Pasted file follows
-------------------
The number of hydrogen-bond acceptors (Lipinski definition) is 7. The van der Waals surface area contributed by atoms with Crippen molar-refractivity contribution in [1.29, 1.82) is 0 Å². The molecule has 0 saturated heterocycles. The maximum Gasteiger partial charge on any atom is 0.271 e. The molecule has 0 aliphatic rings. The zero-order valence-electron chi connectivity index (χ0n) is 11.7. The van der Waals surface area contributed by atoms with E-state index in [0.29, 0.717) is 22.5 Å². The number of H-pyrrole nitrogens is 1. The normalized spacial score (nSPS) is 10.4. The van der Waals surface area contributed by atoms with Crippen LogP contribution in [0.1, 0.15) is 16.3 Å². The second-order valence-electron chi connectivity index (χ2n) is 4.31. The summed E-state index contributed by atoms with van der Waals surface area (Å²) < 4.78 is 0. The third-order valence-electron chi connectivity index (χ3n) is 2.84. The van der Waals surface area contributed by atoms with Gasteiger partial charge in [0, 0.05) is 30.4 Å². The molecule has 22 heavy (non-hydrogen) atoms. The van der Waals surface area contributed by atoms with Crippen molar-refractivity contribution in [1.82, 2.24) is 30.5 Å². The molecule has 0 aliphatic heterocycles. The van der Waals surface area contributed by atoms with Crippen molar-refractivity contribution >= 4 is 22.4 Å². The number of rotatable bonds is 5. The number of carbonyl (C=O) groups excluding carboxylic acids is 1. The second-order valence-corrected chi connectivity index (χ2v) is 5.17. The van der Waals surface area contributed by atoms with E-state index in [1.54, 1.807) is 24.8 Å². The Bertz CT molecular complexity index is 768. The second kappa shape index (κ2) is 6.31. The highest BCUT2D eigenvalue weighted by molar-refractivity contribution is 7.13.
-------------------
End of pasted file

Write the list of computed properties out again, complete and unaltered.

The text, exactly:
The number of hydrogen-bond acceptors (Lipinski definition) is 7. The van der Waals surface area contributed by atoms with Crippen molar-refractivity contribution in [1.29, 1.82) is 0 Å². The molecule has 0 saturated heterocycles. The maximum Gasteiger partial charge on any atom is 0.271 e. The molecule has 0 aliphatic rings. The zero-order valence-electron chi connectivity index (χ0n) is 11.7. The van der Waals surface area contributed by atoms with E-state index in [0.29, 0.717) is 22.5 Å². The number of H-pyrrole nitrogens is 1. The normalized spacial score (nSPS) is 10.4. The van der Waals surface area contributed by atoms with Crippen LogP contribution in [0.1, 0.15) is 16.3 Å². The second-order valence-electron chi connectivity index (χ2n) is 4.31. The summed E-state index contributed by atoms with van der Waals surface area (Å²) < 4.78 is 0. The third-order valence-electron chi connectivity index (χ3n) is 2.84. The van der Waals surface area contributed by atoms with Gasteiger partial charge in [0, 0.05) is 30.4 Å². The molecule has 22 heavy (non-hydrogen) atoms. The van der Waals surface area contributed by atoms with Crippen molar-refractivity contribution in [1.82, 2.24) is 30.5 Å². The molecule has 0 aliphatic heterocycles. The van der Waals surface area contributed by atoms with Crippen molar-refractivity contribution >= 4 is 22.4 Å². The number of rotatable bonds is 5. The number of carbonyl (C=O) groups excluding carboxylic acids is 1. The second-order valence-corrected chi connectivity index (χ2v) is 5.17. The van der Waals surface area contributed by atoms with E-state index in [1.54, 1.807) is 24.8 Å². The Bertz CT molecular complexity index is 768. The second kappa shape index (κ2) is 6.31. The highest BCUT2D eigenvalue weighted by molar-refractivity contribution is 7.13.